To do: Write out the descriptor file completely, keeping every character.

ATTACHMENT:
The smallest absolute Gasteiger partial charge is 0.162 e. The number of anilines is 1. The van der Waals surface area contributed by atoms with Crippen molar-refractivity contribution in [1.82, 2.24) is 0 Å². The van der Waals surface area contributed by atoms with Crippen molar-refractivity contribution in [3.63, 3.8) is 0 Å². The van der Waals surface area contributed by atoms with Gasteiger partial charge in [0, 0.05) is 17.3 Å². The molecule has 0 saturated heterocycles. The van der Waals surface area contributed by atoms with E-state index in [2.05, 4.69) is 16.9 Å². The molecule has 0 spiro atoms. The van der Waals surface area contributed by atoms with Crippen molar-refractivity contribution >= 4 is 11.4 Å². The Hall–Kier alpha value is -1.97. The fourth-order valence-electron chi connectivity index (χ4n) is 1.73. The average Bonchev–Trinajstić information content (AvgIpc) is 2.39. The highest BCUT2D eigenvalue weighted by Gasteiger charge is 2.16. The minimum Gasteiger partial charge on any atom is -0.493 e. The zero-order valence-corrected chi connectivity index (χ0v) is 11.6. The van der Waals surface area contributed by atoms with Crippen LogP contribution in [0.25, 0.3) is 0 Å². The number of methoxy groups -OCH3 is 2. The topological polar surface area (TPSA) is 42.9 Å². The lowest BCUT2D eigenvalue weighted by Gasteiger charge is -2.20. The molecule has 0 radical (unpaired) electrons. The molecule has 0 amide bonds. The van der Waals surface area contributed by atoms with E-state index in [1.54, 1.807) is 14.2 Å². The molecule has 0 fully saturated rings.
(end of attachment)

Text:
The smallest absolute Gasteiger partial charge is 0.162 e. The number of anilines is 1. The van der Waals surface area contributed by atoms with Crippen molar-refractivity contribution in [1.82, 2.24) is 0 Å². The van der Waals surface area contributed by atoms with Crippen molar-refractivity contribution in [3.63, 3.8) is 0 Å². The van der Waals surface area contributed by atoms with Gasteiger partial charge in [0, 0.05) is 17.3 Å². The molecule has 0 saturated heterocycles. The van der Waals surface area contributed by atoms with E-state index in [2.05, 4.69) is 16.9 Å². The molecule has 0 spiro atoms. The van der Waals surface area contributed by atoms with Crippen molar-refractivity contribution >= 4 is 11.4 Å². The Hall–Kier alpha value is -1.97. The fourth-order valence-electron chi connectivity index (χ4n) is 1.73. The average Bonchev–Trinajstić information content (AvgIpc) is 2.39. The highest BCUT2D eigenvalue weighted by Gasteiger charge is 2.16. The minimum Gasteiger partial charge on any atom is -0.493 e. The zero-order valence-corrected chi connectivity index (χ0v) is 11.6. The van der Waals surface area contributed by atoms with Crippen LogP contribution in [0.25, 0.3) is 0 Å². The number of methoxy groups -OCH3 is 2. The topological polar surface area (TPSA) is 42.9 Å². The lowest BCUT2D eigenvalue weighted by Gasteiger charge is -2.20. The molecule has 0 radical (unpaired) electrons. The molecule has 0 amide bonds. The van der Waals surface area contributed by atoms with E-state index in [1.54, 1.807) is 14.2 Å². The molecule has 0 fully saturated rings.